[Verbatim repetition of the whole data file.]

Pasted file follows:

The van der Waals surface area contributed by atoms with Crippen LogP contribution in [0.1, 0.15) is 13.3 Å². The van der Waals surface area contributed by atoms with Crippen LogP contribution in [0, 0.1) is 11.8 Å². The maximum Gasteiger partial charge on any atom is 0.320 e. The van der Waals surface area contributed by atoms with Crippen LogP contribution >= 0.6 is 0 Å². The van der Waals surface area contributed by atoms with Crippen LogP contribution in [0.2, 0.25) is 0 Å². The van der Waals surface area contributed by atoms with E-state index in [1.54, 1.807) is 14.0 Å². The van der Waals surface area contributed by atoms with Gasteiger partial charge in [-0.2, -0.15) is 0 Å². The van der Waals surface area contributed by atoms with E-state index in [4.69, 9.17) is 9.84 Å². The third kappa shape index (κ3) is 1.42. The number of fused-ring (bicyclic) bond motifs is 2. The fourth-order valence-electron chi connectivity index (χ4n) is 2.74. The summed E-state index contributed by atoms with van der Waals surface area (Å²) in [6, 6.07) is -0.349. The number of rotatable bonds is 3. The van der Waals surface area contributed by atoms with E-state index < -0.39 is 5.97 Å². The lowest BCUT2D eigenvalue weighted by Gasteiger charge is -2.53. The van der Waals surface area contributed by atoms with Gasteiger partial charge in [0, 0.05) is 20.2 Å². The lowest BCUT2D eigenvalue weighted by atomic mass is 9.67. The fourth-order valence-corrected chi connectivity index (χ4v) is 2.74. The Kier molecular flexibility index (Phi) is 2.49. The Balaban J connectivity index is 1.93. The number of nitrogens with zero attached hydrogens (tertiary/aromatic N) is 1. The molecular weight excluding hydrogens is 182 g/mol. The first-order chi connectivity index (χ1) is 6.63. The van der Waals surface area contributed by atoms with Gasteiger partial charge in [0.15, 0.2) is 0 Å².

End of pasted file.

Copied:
The van der Waals surface area contributed by atoms with Crippen LogP contribution in [0.1, 0.15) is 13.3 Å². The van der Waals surface area contributed by atoms with Crippen LogP contribution in [0, 0.1) is 11.8 Å². The maximum Gasteiger partial charge on any atom is 0.320 e. The van der Waals surface area contributed by atoms with Crippen LogP contribution >= 0.6 is 0 Å². The van der Waals surface area contributed by atoms with Crippen LogP contribution in [0.2, 0.25) is 0 Å². The van der Waals surface area contributed by atoms with E-state index in [1.54, 1.807) is 14.0 Å². The van der Waals surface area contributed by atoms with Gasteiger partial charge in [-0.2, -0.15) is 0 Å². The van der Waals surface area contributed by atoms with E-state index in [4.69, 9.17) is 9.84 Å². The third kappa shape index (κ3) is 1.42. The number of fused-ring (bicyclic) bond motifs is 2. The fourth-order valence-electron chi connectivity index (χ4n) is 2.74. The summed E-state index contributed by atoms with van der Waals surface area (Å²) in [6, 6.07) is -0.349. The number of rotatable bonds is 3. The van der Waals surface area contributed by atoms with E-state index < -0.39 is 5.97 Å². The lowest BCUT2D eigenvalue weighted by Gasteiger charge is -2.53. The van der Waals surface area contributed by atoms with Gasteiger partial charge in [0, 0.05) is 20.2 Å². The lowest BCUT2D eigenvalue weighted by atomic mass is 9.67. The fourth-order valence-corrected chi connectivity index (χ4v) is 2.74. The Kier molecular flexibility index (Phi) is 2.49. The Balaban J connectivity index is 1.93. The number of nitrogens with zero attached hydrogens (tertiary/aromatic N) is 1. The molecular weight excluding hydrogens is 182 g/mol. The first-order chi connectivity index (χ1) is 6.63. The van der Waals surface area contributed by atoms with Gasteiger partial charge in [0.15, 0.2) is 0 Å².